2016 marks the 90th anniversary of the Harlem Globetrotters. Still popular today with kids and kids at heart, the circus-like basketball group is always entertaining. On this Throwback Thursday, let’s look back at some of the most popular Globetrotters who dunked, dribbled and brought smiles to people across the world.
One of the most popular Globetrotters of all time, Wilt Chamberlain has been quoted in interviews as saying his time with the Globetrotters was the most enjoyable time of his career. It was actually his first professional gig out of college, where he attended the University of Kansas. The 7’1” player (see why he was nicknamed “The Stilt”?) was a member of the first Globetrotter team that played in Moscow in 1959. After staying with the Globetrotters for about a year, he began his NBA career, where he played for the Philadelphia/San Francisco Warriors, the Philadelphia 76ers and the Los Angeles Lakers. Chamberlain was so good that several new rules had to be established. He passed away in 1999 and the Globetrotters retired his jersey number (13) and added him to the “Legends Ring.”
The “Clown Prince” of the Harlem Globetrotters during his time with the team, Meadowlark Lemon spent his entire career, spanning 24 seasons and 7,500 games, with the team. Lemon wrote (literally) his own path to the Globetrotters. In 1952 he penned a letter to the team asking if he could tryout. The team was impressed and gave Lemon a spot on the team two years later, after he was done serving in the Army. This time was the heyday for the Globetrotters and Lemon became a spokesman in national TV commercials. Lemon had his number (36) retired and was added to the “Legends Ring” in 2001. He passed away last year at the age of 83.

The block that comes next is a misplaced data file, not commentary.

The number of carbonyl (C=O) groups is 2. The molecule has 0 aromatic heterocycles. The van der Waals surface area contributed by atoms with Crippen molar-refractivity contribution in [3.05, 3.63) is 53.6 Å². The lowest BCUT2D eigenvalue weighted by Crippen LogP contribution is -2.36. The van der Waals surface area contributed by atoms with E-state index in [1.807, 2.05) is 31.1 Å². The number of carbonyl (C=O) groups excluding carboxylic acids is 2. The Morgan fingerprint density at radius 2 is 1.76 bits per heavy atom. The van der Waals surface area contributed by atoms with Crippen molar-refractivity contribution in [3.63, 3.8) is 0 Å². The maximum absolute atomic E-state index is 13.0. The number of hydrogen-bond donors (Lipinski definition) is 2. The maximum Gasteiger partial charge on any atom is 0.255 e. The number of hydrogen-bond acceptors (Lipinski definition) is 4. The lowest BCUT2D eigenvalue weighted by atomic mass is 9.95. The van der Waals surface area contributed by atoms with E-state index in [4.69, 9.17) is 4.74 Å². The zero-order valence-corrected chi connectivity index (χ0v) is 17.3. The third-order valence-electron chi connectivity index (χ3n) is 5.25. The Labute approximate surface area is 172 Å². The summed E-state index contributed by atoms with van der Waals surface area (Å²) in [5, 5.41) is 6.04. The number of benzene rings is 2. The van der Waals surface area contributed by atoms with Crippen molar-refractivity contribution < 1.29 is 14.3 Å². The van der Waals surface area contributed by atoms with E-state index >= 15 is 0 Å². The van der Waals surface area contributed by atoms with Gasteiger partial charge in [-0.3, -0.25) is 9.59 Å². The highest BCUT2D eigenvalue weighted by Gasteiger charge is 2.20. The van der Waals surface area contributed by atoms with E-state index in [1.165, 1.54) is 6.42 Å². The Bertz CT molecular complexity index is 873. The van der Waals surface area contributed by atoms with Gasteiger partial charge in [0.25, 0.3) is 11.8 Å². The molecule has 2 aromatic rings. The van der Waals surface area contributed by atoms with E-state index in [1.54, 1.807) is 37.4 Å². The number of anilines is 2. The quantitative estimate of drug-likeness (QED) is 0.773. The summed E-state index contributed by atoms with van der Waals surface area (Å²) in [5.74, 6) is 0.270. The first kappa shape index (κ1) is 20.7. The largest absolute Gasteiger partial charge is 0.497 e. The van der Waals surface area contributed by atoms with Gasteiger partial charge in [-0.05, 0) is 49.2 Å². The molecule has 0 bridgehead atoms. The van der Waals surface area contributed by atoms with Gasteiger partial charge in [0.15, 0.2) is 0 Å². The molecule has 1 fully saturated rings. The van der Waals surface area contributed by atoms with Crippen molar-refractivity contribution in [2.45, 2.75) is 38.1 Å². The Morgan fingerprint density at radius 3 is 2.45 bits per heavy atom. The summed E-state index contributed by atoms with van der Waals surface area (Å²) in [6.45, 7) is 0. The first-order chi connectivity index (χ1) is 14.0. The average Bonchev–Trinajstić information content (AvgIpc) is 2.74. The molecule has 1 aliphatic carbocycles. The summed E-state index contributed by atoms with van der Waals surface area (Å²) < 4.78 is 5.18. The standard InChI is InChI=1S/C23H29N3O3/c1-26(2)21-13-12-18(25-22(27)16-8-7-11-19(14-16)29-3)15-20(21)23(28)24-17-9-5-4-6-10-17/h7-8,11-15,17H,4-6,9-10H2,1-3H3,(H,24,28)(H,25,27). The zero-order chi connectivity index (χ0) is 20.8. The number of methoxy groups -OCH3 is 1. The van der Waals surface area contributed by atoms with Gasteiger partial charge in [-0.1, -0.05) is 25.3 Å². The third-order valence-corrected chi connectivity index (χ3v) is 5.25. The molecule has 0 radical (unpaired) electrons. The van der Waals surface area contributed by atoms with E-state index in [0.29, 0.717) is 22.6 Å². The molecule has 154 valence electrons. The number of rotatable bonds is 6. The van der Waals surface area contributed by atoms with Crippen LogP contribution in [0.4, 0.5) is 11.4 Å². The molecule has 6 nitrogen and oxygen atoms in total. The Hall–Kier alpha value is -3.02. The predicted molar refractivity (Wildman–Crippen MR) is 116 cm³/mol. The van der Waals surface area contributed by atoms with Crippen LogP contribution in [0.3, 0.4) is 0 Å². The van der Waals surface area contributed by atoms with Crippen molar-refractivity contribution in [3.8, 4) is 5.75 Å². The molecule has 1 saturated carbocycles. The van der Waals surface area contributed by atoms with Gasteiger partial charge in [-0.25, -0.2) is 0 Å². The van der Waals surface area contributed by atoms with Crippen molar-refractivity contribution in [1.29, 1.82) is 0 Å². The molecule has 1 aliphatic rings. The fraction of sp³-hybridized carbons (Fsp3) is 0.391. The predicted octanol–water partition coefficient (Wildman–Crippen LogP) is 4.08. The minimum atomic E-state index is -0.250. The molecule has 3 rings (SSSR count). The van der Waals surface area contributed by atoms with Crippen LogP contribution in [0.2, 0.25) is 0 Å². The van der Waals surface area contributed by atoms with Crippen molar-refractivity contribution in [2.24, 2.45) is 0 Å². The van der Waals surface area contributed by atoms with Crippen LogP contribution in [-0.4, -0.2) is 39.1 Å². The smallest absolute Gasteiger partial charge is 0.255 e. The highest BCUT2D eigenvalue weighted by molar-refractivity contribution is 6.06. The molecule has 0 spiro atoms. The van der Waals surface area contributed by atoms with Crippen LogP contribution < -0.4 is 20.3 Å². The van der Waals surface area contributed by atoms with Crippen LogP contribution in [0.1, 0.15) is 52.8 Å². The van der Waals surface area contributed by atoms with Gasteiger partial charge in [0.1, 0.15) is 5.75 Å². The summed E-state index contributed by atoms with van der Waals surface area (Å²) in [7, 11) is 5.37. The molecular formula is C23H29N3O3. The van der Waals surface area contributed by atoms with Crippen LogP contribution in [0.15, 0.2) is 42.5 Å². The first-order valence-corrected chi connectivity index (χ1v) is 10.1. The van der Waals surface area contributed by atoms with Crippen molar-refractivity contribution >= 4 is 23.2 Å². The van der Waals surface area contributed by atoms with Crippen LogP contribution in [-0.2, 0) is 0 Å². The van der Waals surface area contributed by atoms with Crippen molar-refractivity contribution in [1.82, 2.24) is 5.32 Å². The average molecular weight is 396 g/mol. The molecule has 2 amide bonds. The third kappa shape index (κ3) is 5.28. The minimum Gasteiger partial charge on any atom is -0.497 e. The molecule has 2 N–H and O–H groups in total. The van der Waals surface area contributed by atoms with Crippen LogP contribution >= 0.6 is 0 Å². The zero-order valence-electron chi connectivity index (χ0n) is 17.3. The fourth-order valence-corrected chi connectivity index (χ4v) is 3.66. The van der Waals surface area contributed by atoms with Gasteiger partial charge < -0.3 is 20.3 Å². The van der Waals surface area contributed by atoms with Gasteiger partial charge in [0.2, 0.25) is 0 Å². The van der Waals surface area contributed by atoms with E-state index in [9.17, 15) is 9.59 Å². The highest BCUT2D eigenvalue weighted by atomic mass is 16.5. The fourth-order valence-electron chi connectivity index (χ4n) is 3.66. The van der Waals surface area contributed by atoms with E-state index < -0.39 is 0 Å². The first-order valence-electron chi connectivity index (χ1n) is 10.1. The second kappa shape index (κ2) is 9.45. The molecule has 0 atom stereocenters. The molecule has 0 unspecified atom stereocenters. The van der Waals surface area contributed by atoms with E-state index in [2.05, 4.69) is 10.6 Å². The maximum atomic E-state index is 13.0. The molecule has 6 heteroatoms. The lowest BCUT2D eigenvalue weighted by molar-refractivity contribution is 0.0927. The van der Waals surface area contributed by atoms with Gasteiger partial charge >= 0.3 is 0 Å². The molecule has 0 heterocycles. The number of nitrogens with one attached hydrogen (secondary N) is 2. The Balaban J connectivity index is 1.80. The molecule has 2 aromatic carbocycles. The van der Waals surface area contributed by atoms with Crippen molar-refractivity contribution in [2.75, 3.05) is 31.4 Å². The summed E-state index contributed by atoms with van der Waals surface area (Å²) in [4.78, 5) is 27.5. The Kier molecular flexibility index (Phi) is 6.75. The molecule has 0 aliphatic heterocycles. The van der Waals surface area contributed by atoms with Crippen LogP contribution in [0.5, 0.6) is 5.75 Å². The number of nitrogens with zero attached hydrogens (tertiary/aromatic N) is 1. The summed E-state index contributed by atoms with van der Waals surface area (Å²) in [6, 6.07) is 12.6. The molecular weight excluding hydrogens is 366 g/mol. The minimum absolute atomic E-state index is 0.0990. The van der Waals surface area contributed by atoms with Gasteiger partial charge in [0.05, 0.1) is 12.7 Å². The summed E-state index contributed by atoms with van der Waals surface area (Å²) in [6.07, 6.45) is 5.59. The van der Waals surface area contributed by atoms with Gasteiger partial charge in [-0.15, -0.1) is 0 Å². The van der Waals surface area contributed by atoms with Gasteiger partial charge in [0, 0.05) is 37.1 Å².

Hubert “Geese” Ausbie is one of the most recognizable trotters ever. Like Lemon, Ausbie spent his entire career with the organization. He had MLB knocking on his door, but chose a spot on the Globetrotters over a contract with the Chicago Cubs in 1961. Ausbie’s talent stood out from more than 500 others who attended an open tryout in Chicago. Part of the reason Geese is so recognizable is because the 1960s were the Globetrotters most popular era. Ausbie received his spot on the “Legends Ring” in 1994.
Lynette Woodard was the first female Harlem Globetrotter. She played with the team from 1985-1987, before joining a professional team in Italy. Standing at 6’0” tall, Woodard was an All-American during her entire college basketball career at the University of Kansas. Globetrotting runs in the family apparently, as Woodard is the cousin of Ausbie. She played in the WNBA and on the United States’ Olympic National team before being inducted into the “Legends Ring” in 1996.